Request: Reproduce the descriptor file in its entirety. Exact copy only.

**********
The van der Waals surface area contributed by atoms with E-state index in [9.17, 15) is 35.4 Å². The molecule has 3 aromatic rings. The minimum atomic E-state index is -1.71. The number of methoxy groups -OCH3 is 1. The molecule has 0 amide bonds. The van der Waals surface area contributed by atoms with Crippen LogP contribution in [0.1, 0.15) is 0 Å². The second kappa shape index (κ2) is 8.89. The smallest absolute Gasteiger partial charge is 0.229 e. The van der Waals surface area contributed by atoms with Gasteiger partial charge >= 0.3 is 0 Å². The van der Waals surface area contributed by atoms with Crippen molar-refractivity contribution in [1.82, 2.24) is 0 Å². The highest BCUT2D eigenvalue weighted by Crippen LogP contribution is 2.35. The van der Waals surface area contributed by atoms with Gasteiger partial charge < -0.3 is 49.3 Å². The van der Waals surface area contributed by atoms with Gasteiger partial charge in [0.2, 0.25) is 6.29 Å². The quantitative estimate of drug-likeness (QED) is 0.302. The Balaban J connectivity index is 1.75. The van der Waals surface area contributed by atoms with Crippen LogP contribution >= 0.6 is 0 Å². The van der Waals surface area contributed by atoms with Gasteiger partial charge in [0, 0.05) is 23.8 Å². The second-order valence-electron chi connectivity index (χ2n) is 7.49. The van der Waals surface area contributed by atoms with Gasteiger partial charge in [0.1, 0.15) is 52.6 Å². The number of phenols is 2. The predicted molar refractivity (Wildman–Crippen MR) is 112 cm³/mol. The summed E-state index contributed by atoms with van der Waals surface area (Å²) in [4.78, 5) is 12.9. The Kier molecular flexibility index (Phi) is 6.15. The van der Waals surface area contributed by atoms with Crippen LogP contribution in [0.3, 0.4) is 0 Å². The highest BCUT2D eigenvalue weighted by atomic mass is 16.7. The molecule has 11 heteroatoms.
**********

The van der Waals surface area contributed by atoms with E-state index in [9.17, 15) is 35.4 Å². The molecule has 3 aromatic rings. The minimum atomic E-state index is -1.71. The number of methoxy groups -OCH3 is 1. The molecule has 0 amide bonds. The van der Waals surface area contributed by atoms with Crippen LogP contribution in [0.1, 0.15) is 0 Å². The second kappa shape index (κ2) is 8.89. The smallest absolute Gasteiger partial charge is 0.229 e. The van der Waals surface area contributed by atoms with Gasteiger partial charge >= 0.3 is 0 Å². The van der Waals surface area contributed by atoms with Crippen molar-refractivity contribution in [1.82, 2.24) is 0 Å². The highest BCUT2D eigenvalue weighted by Crippen LogP contribution is 2.35. The van der Waals surface area contributed by atoms with Gasteiger partial charge < -0.3 is 49.3 Å². The van der Waals surface area contributed by atoms with Gasteiger partial charge in [0.2, 0.25) is 6.29 Å². The quantitative estimate of drug-likeness (QED) is 0.302. The Balaban J connectivity index is 1.75. The van der Waals surface area contributed by atoms with Crippen LogP contribution >= 0.6 is 0 Å². The van der Waals surface area contributed by atoms with Gasteiger partial charge in [0, 0.05) is 23.8 Å². The second-order valence-electron chi connectivity index (χ2n) is 7.49. The van der Waals surface area contributed by atoms with Gasteiger partial charge in [0.1, 0.15) is 52.6 Å². The number of phenols is 2. The predicted molar refractivity (Wildman–Crippen MR) is 112 cm³/mol. The summed E-state index contributed by atoms with van der Waals surface area (Å²) in [4.78, 5) is 12.9. The Kier molecular flexibility index (Phi) is 6.15. The van der Waals surface area contributed by atoms with Crippen LogP contribution in [0.3, 0.4) is 0 Å². The highest BCUT2D eigenvalue weighted by atomic mass is 16.7. The molecule has 11 heteroatoms.